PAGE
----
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They line up across the stage: kings of consumption, sultans of scarf. A half-dozen cameras hover around them, zooming in on waistlines and jaw lines and a few anxious, ticking fingers. In another setting, they might be freakish outcasts, but here they're revered professional athletes ready for action.
Pumping through the speakers comes the first few beats of Eminem's battle anthem "Lose Yourself." A throng of curious spectators looks on from the metal bleachers. Onstage, a thin man in a barbershop-quartet-style straw hat, a red-striped tie, and a blue shirt drenched in sweat barks into a microphone.
"They say competitive eating is the battleground upon which God and Lucifer wage war for men's souls, my friends!" announcer and judge Mike Antolini proclaims with the gusto of a revivalist preacher. "And they are right! What we have today is a battle for the ages! A battle of the titans!"
At its core, this is a simple contest of biologic function. But the World Pickle Eating Championship — held this year at the Isle Casino in Pompano Beach — is something much more. Taking place beneath a small white tent on a 90-degree Sunday morning in September, this is a pageant of the hilarious and the horrific. It's sanctioned by Major League Eating, competitive eating's governing body, and with $5,000 at stake, the six-minute, vinegar-soaked battle is part athletic endeavor, part anachronistic entertainment. And it epitomizes the modern competitive-eating circuit, nicknamed the "fastest growing sport in America."
The event draws some of the finest "gurgitators" on the planet. The 285-pound bear of a man at the center of the table, that's Bob "Notorious B-O-B" Shoudt, an IT guy from Philadelphia who once ate nearly 14 pounds of Skyline chili spaghetti in ten minutes. He set a world record by gulping 36 peanut butter and banana sandwiches in a row. At an event last year, he chugged 23.4 pounds of salmon chowder in six minutes. "That guy can swallow a Krystal hamburger like a little pill," one of the other competitors whispers. Notorious B-O-B, a vegetarian when he's not competing, once downed 39 of the miniature burgers in two minutes.
Next to him, with his sleeves rolled up, his headphones blasting, and his hair spiked into a tall Mohawk, that's 25-year-old Chicagoan Patrick "Deep Dish" Bertoletti. He once knocked back nearly 11 pounds of key lime pie in eight minutes. He has slurped down 21 pounds of grits in a single sitting. In May, Deep Dish set a record when he ate 275 pickled jalapeño peppers in ten minutes. He also works as a chef at a catering company.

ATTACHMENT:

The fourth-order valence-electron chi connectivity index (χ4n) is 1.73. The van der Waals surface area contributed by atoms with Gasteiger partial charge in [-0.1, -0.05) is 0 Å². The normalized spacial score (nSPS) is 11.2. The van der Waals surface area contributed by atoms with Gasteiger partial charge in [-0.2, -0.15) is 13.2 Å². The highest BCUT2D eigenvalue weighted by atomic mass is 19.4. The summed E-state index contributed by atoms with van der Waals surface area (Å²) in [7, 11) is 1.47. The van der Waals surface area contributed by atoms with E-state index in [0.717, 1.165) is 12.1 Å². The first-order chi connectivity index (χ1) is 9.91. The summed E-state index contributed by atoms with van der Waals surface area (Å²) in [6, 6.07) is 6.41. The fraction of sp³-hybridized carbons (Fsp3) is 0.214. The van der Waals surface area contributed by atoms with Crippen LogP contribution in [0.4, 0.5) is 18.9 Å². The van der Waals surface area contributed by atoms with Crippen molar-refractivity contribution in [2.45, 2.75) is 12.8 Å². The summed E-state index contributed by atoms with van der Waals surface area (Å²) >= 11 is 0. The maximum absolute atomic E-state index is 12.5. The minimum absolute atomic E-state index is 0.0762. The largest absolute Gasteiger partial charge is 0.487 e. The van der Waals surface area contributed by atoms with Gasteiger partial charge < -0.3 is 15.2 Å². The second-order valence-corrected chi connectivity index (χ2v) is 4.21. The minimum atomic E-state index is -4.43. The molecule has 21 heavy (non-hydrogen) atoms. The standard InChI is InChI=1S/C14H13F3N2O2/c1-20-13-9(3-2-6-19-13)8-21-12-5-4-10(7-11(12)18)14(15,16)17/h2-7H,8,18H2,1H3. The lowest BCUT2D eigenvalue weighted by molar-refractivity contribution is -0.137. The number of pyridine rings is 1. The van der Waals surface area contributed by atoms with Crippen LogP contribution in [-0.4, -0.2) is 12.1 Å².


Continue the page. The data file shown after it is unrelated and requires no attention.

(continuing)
The five-foot-tall, 105-pound Korean woman with her shoes off and her jeans rolled up, that's Sonya Thomas. They call her "the Black Widow." Nothing short of a total ingestion legend, she holds records for sausages, baked beans, catfish, cheese steaks, chili cheese fries, chicken nuggets, and oysters. She can swallow an entire hot dog whole. "Yes, fellas, she's single!" announcers usually tell the crowds after she's introduced.
The athletic, clean-cut young man wearing Florida Gator colors, that's Hall "Hoover" Hunt from Jacksonville, the only faith-based pro on the competitive-eating circuit. Beneath his eyes, he has blue strips of paint with a Bible verse written in white: 1 Corinthians 10:31 ("So whether you eat or drink or whatever you do, do it all for the glory of God"). After nearly a year away from the tour, Hoover, a jaw-strength specialist, chose the pickle championship to make his return.
To Hoover's right, wide-eyed and grinning, is Sean "Wrecking Ball" Brockert, the up-and-coming crowd favorite from Palm Beach Gardens. Wearing a backward black ball cap and a two-day beard, Wrecking Ball invited family, friends, and former co-workers to root him on as he battles the master masticators. There's a cheering section of about ten people, many wearing matching black "Wrecking Ball" T-shirts.
When the announcer introduces him, someone in the crowd calls out "Go Wrecking Ball!" and there's applause.
Wrecking Ball, a 29-year-old Army veteran now attending community college, has a dream. He's been doing this for only six months, but winning the pickle contest would be the perfect way to show Major League Eating officials he can compete with the best, to prove he's worthy of event invitations, appearance fees, sponsorship, and ultimately a higher ranking with the International Federation of Competitive Eating. "Right now, I'm number 37 in the world," he says sheepishly.
Before the countdown to gorging time, competitors have the chance to fill tall plastic cups with whatever liquid they think will help the pickles go down. The Black Widow uses water. Hoover uses a red energy drink. "Dehydration will definitely be the biggest issue," he had postulated earlier in the morning. "With all that salt, your throat can close right up." Deep Dish fills his cups from two thermoses of heated, sugar-free Kool-Aid.
Across the table in front of the competitors are at least 200 chilled, full sour Kosher dill pickles sitting in wooden bowls, one pound — five or six pickles — per bowl. The air in a ten-foot radius is pungent with the sharp aroma of vinegar.
The participants ready themselves for battle. The Black Widow stretches her neck. Deep Dish sets the final playlist on his iPod — he's listening to Dillenger Four, a punk band from Minnesota. Notorious B-O-B pours the last few cups of his raspberry drink. Hoover blows his nose in a tissue and says a quick prayer.